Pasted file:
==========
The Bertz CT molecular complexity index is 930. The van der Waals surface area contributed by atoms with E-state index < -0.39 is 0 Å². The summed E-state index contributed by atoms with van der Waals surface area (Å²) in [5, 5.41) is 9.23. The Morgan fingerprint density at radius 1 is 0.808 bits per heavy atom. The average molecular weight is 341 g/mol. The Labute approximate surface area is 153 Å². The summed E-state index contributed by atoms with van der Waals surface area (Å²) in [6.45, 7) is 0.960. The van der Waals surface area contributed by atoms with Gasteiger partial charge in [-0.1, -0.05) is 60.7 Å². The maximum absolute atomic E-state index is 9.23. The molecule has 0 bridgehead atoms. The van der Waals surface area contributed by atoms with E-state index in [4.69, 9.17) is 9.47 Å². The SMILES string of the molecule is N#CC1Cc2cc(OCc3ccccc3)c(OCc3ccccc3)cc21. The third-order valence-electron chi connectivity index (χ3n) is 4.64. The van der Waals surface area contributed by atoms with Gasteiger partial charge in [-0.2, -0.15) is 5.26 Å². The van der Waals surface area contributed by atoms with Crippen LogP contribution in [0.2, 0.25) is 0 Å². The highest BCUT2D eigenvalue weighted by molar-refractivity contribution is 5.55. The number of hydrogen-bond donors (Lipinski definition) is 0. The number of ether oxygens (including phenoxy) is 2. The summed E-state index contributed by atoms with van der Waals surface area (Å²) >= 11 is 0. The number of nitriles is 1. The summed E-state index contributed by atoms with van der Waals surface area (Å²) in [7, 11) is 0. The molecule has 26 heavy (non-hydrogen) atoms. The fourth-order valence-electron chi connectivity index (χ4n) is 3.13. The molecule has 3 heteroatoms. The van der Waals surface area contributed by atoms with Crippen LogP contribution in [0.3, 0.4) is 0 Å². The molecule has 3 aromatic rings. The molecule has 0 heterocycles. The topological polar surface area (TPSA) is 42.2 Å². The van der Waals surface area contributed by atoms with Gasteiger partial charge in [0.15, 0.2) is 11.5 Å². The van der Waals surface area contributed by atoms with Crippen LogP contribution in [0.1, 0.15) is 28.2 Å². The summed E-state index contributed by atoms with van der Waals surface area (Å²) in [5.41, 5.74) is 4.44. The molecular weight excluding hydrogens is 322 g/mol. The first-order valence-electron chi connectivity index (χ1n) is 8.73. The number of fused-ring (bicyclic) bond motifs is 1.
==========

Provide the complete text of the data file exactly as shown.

The Bertz CT molecular complexity index is 930. The van der Waals surface area contributed by atoms with E-state index < -0.39 is 0 Å². The summed E-state index contributed by atoms with van der Waals surface area (Å²) in [5, 5.41) is 9.23. The Morgan fingerprint density at radius 1 is 0.808 bits per heavy atom. The average molecular weight is 341 g/mol. The Labute approximate surface area is 153 Å². The summed E-state index contributed by atoms with van der Waals surface area (Å²) in [6.45, 7) is 0.960. The van der Waals surface area contributed by atoms with Gasteiger partial charge in [-0.1, -0.05) is 60.7 Å². The maximum absolute atomic E-state index is 9.23. The molecule has 0 bridgehead atoms. The van der Waals surface area contributed by atoms with E-state index in [4.69, 9.17) is 9.47 Å². The SMILES string of the molecule is N#CC1Cc2cc(OCc3ccccc3)c(OCc3ccccc3)cc21. The third-order valence-electron chi connectivity index (χ3n) is 4.64. The van der Waals surface area contributed by atoms with Gasteiger partial charge in [-0.2, -0.15) is 5.26 Å². The van der Waals surface area contributed by atoms with Crippen LogP contribution in [0.2, 0.25) is 0 Å². The highest BCUT2D eigenvalue weighted by molar-refractivity contribution is 5.55. The number of hydrogen-bond donors (Lipinski definition) is 0. The number of ether oxygens (including phenoxy) is 2. The summed E-state index contributed by atoms with van der Waals surface area (Å²) >= 11 is 0. The number of nitriles is 1. The summed E-state index contributed by atoms with van der Waals surface area (Å²) in [7, 11) is 0. The molecule has 26 heavy (non-hydrogen) atoms. The fourth-order valence-electron chi connectivity index (χ4n) is 3.13. The molecule has 3 heteroatoms. The van der Waals surface area contributed by atoms with Crippen LogP contribution in [0.3, 0.4) is 0 Å². The molecule has 3 aromatic rings. The molecule has 0 heterocycles. The topological polar surface area (TPSA) is 42.2 Å². The van der Waals surface area contributed by atoms with Gasteiger partial charge in [0.15, 0.2) is 11.5 Å². The van der Waals surface area contributed by atoms with Crippen LogP contribution in [0.1, 0.15) is 28.2 Å². The summed E-state index contributed by atoms with van der Waals surface area (Å²) in [5.41, 5.74) is 4.44. The molecular weight excluding hydrogens is 322 g/mol. The first-order valence-electron chi connectivity index (χ1n) is 8.73. The number of fused-ring (bicyclic) bond motifs is 1.